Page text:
Sixteen people were injured when police used tear gas and rubber bullets to disperse teachers and other public employees who took to the streets in Iraq’s Kurdish north, demanding their salaries from the Kurdish Regional Government (KRG). VOA’s Dilshad Anwar, in Sulaimaniya, caught up with protesting teachers who say they have not been paid for three months. Parke Brewer narrates his report.

Video Syrian Village Community Faces Double Displacement in Lebanon

Driven by war from their village in southwestern Syria, a group of families found shelter in Lebanon, resettling en masse in a half-built university to form one of the biggest settlements of its kind in Lebanon. Three years later, however, they now face being kicked out and dispersed in a country where finding shelter as a refugee can be especially tough. John Owens has more for VOA from the city of Saida, also known as Sidon.

Video Bat Colony: Unusual Tourist Attraction in Texas

The action hero Batman might be everyone’s favorite but real bats hardly get that kind of adoration. Put more than a million of these creatures of the night together and it only evokes images of horror. Sarah Zaman visited the largest urban bat colony in North America to see just how well bat and human get along with each other.

Video Device Shows Promise of Stopping Motion Sickness

It’s a sickening feeling — the dizziness, nausea and vomiting that comes with motion sickness. But a device now being developed could stop motion sickness by suppressing certain signals in the brain. VOA’s Deborah Block reports.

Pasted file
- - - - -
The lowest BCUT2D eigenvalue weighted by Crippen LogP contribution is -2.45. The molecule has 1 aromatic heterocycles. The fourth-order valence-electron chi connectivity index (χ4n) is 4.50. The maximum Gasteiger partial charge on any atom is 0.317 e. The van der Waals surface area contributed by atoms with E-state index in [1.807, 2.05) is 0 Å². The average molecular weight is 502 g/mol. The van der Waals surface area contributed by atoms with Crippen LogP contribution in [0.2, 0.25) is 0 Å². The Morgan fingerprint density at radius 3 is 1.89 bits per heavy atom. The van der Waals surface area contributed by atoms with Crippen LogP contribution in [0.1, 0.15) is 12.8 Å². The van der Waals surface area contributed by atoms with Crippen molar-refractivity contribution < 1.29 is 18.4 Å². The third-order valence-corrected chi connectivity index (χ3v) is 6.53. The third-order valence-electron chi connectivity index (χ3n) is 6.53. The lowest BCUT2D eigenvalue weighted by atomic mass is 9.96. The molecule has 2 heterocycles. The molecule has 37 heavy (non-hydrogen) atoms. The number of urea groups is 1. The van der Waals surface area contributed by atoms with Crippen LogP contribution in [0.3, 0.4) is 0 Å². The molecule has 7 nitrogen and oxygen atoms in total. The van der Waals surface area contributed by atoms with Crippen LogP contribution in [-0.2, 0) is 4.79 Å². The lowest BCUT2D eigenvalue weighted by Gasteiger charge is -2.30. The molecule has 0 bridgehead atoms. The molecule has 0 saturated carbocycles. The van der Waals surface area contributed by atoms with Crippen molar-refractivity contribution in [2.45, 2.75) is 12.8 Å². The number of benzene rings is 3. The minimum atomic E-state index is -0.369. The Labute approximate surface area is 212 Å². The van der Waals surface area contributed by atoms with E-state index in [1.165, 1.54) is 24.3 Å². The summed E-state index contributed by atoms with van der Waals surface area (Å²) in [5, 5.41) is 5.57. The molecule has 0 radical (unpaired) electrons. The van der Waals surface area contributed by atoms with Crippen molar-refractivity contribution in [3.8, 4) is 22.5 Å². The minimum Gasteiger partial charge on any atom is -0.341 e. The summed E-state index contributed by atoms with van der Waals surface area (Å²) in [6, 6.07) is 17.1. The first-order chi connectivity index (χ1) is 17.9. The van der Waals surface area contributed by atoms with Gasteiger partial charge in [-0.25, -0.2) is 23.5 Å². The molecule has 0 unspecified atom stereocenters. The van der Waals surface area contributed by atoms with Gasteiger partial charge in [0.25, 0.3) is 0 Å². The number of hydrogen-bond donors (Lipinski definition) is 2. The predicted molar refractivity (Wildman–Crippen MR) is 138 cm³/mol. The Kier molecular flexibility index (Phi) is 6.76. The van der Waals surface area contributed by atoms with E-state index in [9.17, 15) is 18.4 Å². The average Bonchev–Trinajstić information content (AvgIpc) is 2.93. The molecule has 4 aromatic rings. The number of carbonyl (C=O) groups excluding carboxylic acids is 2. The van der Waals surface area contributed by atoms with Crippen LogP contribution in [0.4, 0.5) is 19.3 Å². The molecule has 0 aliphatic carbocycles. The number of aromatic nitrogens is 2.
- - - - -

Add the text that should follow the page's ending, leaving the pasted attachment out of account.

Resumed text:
Video Making a Mint

While apples, corn, and cranberries top the list of fall produce in the US, it’s also the time to harvest gum, candy, and toothpaste—or at least the oil that makes them minty fresh. Erika Celeste reports from South Bend, Indiana on the mint harvest.

Video Activists Decry Lagos Slum Demolition

Acting on a court order, authorities in Nigeria demolished a slum last month in the commercial capital, Lagos. But human rights activists say the order was illegal, and the community was razed to make way for a government housing project. Chris Stein has more from Lagos.

Video TPP Agreed, But Faces Stiff Opposition

President Barack Obama promoted the Trans-Pacific Partnership on Tuesday, one day after 12 Pacific Rim nations reached the free trade deal in Atlanta. The controversial pact that would involve about 40 percent of global trade still needs approval by lawmakers in respective countries. Zlatica Hoke reports Obama is facing strong opposition to the deal, including from members of his own party.

Video Ukranian Artist Portrays Putin in an Unusual Way

As Russian President Vladimir Putin was addressing the United Nations in New York last month, he was also being featured in an art exhibition in Washington. It’s not a flattering exhibit. It’s done by a Ukrainian artist in a unique medium. And its creator says it’s not only a work of art - it’s a political statement. VOA’s Tetiana Kharchenko has more.

VOA Blogs